ASCO Updates Guideline for Sentinel Node Biopsy in Early Stage Breast Cancer; Evidence Supports Use of This Less Invasive Diagnostic in More Patients

For immediate release
March 24, 2014

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Kirsten Goldberg
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ALEXANDRIA, VA -- The American Society of Clinical Oncology (ASCO) has issued new recommendations for the use of sentinel lymph node biopsy in patients with early stage breast cancer. The guideline, "Sentinel Lymph Node Biopsy for Patients with Early-Stage Breast Cancer: American Society of Clinical Oncology Clinical Practice Guideline Update," was published today in the Journal of Clinical Oncology.

Since the Society issued its initial guideline in 2005, evidence from clinical trials now supports using this less invasive diagnostic technique in a larger group of patients. This updated guideline will enable more women with early stage breast cancer to avoid the more invasive axillary lymph node dissection, which has a greater risk of complications.

"The updated guideline incorporates new evidence from more recent studies -- nine randomized controlled trials and 13 cohort studies since 2005," said Armando Giuliano, MD, FACS, co-chair of ASCO's Expert Panel that updated the guideline. "Based on these studies, we're saying more patients can safely get sentinel node biopsy without axillary lymph node dissection. These guidelines help determine for whom sentinel node biopsy is appropriate."

Axillary lymph node dissection (ALND) involves removing most lymph nodes under the arm on the same side as the breast tumor and examining the nodes for signs of cancer spread. The ALND procedure can cause long-term side effects including pain and numbness in the arm and lymphedema, a condition that causes swelling because of a build-up of lymph fluid.

Sentinel node biopsy (SNB) has been an important advancement in improving the quality of life of breast cancer patients. When cancer spreads through the lymphatic system, the lymph node or group of lymph nodes the cancer reaches first is called the sentinel node. In SNB, only a few lymph nodes are removed and examined for signs of cancer. Usually, if there is no cancer in these sentinel nodes, it means the remaining lymph nodes will not have cancer. The procedure can cause side effects, but they are less common than with ALND.

The guideline updates three recommendations based on evidence from randomized controlled trials:

• Women without sentinel lymph node (SLN) metastases should not receive axillary lymph node dissection (ALND).
• Most women with 1 to 2 metastatic SLNs planning to receive breast conserving surgery with whole breast radiotherapy should not undergo ALND.
• Women with SLN metastases who will receive mastectomy may be offered ALND.

The guideline updates two groups of recommendations based on cohort studies and/or informal consensus:

• Women with operable breast cancer and multicentric tumors, and/or DCIS who will have mastectomy, and/or had prior breast and/or axillary surgery, and/or had preoperative/neoadjuvant systemic therapy may be offered sentinel lymph node biopsy (SNB).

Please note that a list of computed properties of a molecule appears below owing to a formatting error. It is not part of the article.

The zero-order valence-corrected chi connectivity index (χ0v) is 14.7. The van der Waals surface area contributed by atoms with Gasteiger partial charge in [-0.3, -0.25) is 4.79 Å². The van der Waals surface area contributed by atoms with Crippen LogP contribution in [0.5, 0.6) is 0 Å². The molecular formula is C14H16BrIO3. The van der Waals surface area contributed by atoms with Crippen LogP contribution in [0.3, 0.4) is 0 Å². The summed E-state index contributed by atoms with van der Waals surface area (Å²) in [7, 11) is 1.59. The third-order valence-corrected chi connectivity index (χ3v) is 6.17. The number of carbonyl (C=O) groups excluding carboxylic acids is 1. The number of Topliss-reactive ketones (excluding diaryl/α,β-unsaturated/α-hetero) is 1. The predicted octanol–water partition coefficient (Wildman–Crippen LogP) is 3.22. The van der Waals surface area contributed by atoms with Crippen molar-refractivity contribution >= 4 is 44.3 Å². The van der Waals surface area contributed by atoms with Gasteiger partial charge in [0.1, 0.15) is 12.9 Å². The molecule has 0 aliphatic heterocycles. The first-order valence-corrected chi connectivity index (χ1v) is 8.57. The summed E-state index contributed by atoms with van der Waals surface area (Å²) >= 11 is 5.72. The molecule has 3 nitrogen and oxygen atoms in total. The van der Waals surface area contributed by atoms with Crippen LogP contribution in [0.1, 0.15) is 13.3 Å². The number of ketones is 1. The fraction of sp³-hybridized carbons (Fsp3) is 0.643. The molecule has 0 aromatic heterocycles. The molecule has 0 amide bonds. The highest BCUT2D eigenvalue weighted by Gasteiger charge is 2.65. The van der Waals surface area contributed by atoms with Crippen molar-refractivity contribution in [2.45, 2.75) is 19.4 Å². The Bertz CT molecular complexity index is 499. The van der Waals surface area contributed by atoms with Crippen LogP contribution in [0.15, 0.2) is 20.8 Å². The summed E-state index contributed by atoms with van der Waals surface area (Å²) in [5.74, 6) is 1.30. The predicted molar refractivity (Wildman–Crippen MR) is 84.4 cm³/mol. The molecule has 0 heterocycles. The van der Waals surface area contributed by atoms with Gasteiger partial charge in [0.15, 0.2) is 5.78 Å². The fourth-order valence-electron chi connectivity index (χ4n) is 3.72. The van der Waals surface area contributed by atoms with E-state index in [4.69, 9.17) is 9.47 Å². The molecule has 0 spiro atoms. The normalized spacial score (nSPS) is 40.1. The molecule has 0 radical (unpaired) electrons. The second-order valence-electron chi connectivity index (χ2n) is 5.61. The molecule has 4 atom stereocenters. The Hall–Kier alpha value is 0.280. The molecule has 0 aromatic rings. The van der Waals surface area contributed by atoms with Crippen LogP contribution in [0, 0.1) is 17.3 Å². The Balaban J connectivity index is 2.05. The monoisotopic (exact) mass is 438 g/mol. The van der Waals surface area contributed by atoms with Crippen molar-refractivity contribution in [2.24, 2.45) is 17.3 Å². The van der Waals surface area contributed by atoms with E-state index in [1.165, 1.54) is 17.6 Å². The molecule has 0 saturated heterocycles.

• Women who have large or locally advanced invasive breast cancers (tumor size T3/T4), and/or inflammatory breast cancer, and/or DCIS, when breast-conserving surgery is planned, and/or are pregnant should not receive SNB.

The ASCO committee noted that in some cases, evidence was insufficient to update previous recommendations.

"We strongly encourage patients to talk with their surgeon and other members of their multidisciplinary team to understand their options and make sure everybody's on the same page," said Gary Lyman, MD, MPH, FASCO, co-chair of the Expert Panel. "The most critical determinant of breast cancer prognosis is still the presence and extent of lymph node involvement and, therefore, the lymph nodes need to be evaluated so we can understand the extent of the disease."

To update the guideline, ASCO convened experts in medical oncology, pathology, radiation oncology, surgical oncology, guideline implementation and advocacy. The committee conducted a systematic review of the literature published from February 2004 to January 2013 in Medline and based its recommendations on review of the evidence. It also includes an appendix on pathology.

More information on the new guideline and clinical tools and resources can be found at www.asco.org/guidelines. Patient information is available at www.cancer.net/recommendations.

To view the guideline, please click here.

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About ASCO: 

Founded in 1964, the American Society of Clinical Oncology (ASCO) is the world’s leading professional organization representing physicians who care for people with cancer. With more than 35,000 members, ASCO is committed to improving cancer care through scientific meetings, educational programs and peer-reviewed journals. ASCO is supported by its affiliate organization, the Conquer Cancer Foundation, which funds groundbreaking research and programs that make a tangible difference in the lives of people with cancer. For ASCO information and resources, visit asco.org. Patient-oriented cancer information is available at Cancer.Net.